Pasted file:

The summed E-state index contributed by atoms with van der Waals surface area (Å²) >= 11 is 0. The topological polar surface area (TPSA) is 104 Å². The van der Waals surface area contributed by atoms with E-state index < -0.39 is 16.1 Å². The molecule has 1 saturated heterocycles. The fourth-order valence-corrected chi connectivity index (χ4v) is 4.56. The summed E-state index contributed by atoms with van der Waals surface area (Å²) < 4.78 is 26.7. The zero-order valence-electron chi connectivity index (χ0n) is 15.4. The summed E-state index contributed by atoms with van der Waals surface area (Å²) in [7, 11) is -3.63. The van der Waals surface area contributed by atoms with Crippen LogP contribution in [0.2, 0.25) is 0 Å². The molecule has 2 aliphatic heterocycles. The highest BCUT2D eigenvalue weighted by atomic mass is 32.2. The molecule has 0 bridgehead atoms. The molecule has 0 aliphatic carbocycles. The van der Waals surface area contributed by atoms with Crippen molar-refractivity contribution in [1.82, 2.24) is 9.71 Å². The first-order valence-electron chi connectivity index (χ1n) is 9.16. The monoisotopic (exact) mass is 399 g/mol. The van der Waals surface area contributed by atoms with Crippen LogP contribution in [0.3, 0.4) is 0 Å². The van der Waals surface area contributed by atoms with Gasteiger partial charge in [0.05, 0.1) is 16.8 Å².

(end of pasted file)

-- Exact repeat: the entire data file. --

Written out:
The summed E-state index contributed by atoms with van der Waals surface area (Å²) >= 11 is 0. The topological polar surface area (TPSA) is 104 Å². The van der Waals surface area contributed by atoms with E-state index < -0.39 is 16.1 Å². The molecule has 1 saturated heterocycles. The fourth-order valence-corrected chi connectivity index (χ4v) is 4.56. The summed E-state index contributed by atoms with van der Waals surface area (Å²) < 4.78 is 26.7. The zero-order valence-electron chi connectivity index (χ0n) is 15.4. The summed E-state index contributed by atoms with van der Waals surface area (Å²) in [7, 11) is -3.63. The van der Waals surface area contributed by atoms with Crippen LogP contribution in [0.2, 0.25) is 0 Å². The molecule has 2 aliphatic heterocycles. The highest BCUT2D eigenvalue weighted by atomic mass is 32.2. The molecule has 0 bridgehead atoms. The molecule has 0 aliphatic carbocycles. The van der Waals surface area contributed by atoms with Crippen molar-refractivity contribution in [1.82, 2.24) is 9.71 Å². The first-order valence-electron chi connectivity index (χ1n) is 9.16. The monoisotopic (exact) mass is 399 g/mol. The van der Waals surface area contributed by atoms with Crippen LogP contribution in [0.3, 0.4) is 0 Å². The van der Waals surface area contributed by atoms with Gasteiger partial charge in [0.05, 0.1) is 16.8 Å².